Malaysia braced for austerity challenge

While rising domestic demand in Malaysia helped reassure investors after last summer’s regional downturn, concerns remain that the country is displaying an over-reliance on high domestic consumption levels to prop up growth.

According to the World Bank’s latest projections, Malaysia is expected to achieve 4.3% GDP growth in 2013, despite substantial capital outflows and a nearly 10% depreciation in the ringgit during the second half of the year.

Domestic demand’s key role

The significant contribution that strong domestic demand has made to Malaysia’s economic resilience is widely acknowledged, with officials, including Zeti Akhtar Aziz, the governor of Bank Negara Malaysia, the central bank, highlighting its impact.

“The domestic sector has been solid and the anchor to drive our growth during this more challenging period,” Zeti told Bloomberg in November. “Global trade slowed down very significantly [in 2013], and of course, that affected us because of the openness of our economy. But had we not rebalanced our economy, we would have had 1-2% growth.”

In the same month, Bank Negara Malaysia announced domestic demand grew 8.3% year-on-year in the third quarter of 2013.

High household debt

In December ratings agency Standard & Poor’s, said increasing levels of household debt in Malaysia, which now exceed 80% of GDP, would be “problematic” if the country’s growth rate slowed. The agency had cut its credit outlook for four Malaysian lenders in the preceding weeks over concerns stemming from a rise in home prices and consumer leverage.

Just two weeks earlier, Nancy Shukri, the minister in the prime minister’s department, said that 16,306 people, or an average of 60 Malaysians daily, had been declared bankrupt in the first nine months of 2013.

Malaysia has one of the highest ratios of household debt to disposable income in the world, with its current level of 140% outstripping even that of the US (123%).

In a move to slow consumer credit growth, in July the central bank introduced certain restrictions on lending, including a ten-year ceiling on personal loans, a maximum tenure of 35 years on property mortgages and a ban on pre-approved personal finance products.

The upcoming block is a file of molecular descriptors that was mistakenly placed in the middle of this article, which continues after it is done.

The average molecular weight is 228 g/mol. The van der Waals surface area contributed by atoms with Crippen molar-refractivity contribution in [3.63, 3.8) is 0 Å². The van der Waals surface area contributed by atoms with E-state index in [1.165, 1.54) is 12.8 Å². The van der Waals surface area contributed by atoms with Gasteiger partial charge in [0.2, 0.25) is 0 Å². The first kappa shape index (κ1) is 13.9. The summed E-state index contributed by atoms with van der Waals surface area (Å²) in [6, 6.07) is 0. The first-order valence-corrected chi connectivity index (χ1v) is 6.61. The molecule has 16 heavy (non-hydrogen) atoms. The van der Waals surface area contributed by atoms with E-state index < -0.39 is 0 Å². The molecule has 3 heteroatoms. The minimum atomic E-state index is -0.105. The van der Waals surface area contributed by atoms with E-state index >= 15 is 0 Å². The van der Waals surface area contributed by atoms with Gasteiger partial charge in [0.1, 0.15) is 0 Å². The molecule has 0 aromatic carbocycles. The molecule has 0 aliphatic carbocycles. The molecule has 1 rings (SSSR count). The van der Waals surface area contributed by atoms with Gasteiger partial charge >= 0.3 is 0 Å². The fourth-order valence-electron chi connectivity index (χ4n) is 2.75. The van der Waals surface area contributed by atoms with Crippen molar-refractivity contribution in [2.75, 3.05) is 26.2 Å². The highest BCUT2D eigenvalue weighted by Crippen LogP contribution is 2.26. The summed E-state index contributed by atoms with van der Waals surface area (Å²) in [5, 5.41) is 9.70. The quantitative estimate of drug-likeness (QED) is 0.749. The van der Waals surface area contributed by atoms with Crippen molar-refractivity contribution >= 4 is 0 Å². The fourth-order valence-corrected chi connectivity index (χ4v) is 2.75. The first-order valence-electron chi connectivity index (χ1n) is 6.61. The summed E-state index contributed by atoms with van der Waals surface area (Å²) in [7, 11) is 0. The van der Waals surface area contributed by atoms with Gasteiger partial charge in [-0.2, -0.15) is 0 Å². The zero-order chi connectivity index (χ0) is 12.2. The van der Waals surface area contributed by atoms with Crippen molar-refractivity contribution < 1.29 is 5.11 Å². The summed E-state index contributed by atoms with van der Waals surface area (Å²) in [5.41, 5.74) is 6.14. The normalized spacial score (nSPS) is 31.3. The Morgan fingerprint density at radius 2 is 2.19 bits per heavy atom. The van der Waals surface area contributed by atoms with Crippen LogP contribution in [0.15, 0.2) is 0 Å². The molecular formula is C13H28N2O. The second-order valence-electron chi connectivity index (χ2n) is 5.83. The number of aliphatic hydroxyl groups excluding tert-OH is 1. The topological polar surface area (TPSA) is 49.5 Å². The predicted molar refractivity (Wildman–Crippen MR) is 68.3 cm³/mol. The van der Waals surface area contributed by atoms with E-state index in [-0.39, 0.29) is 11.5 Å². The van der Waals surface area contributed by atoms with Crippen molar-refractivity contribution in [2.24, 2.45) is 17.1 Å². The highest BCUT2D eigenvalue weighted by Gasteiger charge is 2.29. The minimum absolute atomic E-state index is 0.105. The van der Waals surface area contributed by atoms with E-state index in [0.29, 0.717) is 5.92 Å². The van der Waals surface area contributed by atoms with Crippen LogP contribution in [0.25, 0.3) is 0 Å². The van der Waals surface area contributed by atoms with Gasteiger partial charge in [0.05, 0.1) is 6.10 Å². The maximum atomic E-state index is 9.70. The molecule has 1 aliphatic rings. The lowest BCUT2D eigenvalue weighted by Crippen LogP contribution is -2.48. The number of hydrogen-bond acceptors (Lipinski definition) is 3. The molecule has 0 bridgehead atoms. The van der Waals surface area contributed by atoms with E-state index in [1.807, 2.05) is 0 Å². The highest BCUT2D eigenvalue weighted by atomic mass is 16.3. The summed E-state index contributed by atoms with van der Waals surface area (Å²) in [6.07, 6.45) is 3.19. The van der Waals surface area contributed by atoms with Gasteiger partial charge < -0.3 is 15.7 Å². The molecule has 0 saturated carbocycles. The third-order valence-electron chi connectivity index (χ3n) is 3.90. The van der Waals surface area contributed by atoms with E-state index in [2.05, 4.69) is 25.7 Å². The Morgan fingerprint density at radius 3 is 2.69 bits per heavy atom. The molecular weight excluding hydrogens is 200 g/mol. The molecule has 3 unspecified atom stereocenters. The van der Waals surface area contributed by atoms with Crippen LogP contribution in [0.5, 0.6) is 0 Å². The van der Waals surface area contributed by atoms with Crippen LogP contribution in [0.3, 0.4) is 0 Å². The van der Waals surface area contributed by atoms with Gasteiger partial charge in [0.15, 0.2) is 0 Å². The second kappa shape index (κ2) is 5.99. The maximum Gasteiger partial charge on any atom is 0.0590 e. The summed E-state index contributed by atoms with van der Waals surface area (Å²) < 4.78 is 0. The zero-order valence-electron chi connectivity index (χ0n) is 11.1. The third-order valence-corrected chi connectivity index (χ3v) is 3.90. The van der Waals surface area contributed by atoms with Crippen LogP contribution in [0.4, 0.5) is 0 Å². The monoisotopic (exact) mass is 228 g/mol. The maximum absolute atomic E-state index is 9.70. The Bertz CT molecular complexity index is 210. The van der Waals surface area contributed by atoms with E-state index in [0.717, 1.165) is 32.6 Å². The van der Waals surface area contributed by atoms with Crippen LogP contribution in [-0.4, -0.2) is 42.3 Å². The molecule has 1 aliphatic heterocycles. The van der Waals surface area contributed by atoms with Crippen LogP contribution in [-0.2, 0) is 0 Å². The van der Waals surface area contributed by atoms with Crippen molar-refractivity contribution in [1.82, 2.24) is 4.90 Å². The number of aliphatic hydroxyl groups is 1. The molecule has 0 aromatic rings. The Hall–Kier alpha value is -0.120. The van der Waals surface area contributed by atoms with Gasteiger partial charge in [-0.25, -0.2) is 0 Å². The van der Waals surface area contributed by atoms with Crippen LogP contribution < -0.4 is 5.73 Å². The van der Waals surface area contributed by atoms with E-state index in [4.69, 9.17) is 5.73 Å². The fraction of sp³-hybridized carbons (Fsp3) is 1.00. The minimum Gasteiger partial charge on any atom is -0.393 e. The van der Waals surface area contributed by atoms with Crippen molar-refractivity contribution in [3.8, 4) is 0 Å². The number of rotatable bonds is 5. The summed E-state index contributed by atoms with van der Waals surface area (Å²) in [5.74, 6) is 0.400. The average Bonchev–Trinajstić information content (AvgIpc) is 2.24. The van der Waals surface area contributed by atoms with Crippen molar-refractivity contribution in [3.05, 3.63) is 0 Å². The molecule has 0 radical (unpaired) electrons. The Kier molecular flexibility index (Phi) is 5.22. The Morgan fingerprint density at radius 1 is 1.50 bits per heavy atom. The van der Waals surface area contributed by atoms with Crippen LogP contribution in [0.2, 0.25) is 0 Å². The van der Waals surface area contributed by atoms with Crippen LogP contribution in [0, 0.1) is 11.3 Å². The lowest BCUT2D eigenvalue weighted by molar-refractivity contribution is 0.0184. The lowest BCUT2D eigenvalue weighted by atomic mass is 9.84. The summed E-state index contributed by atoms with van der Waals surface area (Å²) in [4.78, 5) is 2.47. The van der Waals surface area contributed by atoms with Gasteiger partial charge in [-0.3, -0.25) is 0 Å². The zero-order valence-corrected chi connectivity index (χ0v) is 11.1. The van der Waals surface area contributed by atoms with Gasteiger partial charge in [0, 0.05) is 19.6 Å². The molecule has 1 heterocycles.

However, conditions may not be as dire as some have made them out to be. As Zeti pointed out in September, less than 2% of household loans were non-performing as of that time.

Effect of new budget

While national efforts to rein in spending are taking shape, they follow a wave of populist interventions, including wage hikes for civil servants introduced ahead of last May’s elections, which almost certainly boosted domestic consumption.

However, Malaysia has been more generally moving to tighten its fiscal position. Under the 2014 budget introduced in October, the government will reduce certain subsidies this year and introduce a new goods and services tax (GST) in 2015. Everyday goods and services will be subjected to a 6% levy, although basic food items and some methods of transport are to be exempt.

International critics have urged Malaysia to break the cyclical nature of spending patterns, suggesting that a new strategy would improve investor sentiment in the long term.

“The new government elected in May must consolidate its credibility by meeting its commitments to reduce the public debt without reneging on its electoral promises,” wrote BNP Paribas in an October analysis. “The prime minister also said the 2014 budget would be marked by austerity … [But] these measures … will only stabilise the public debt ratio at best, without reducing it.”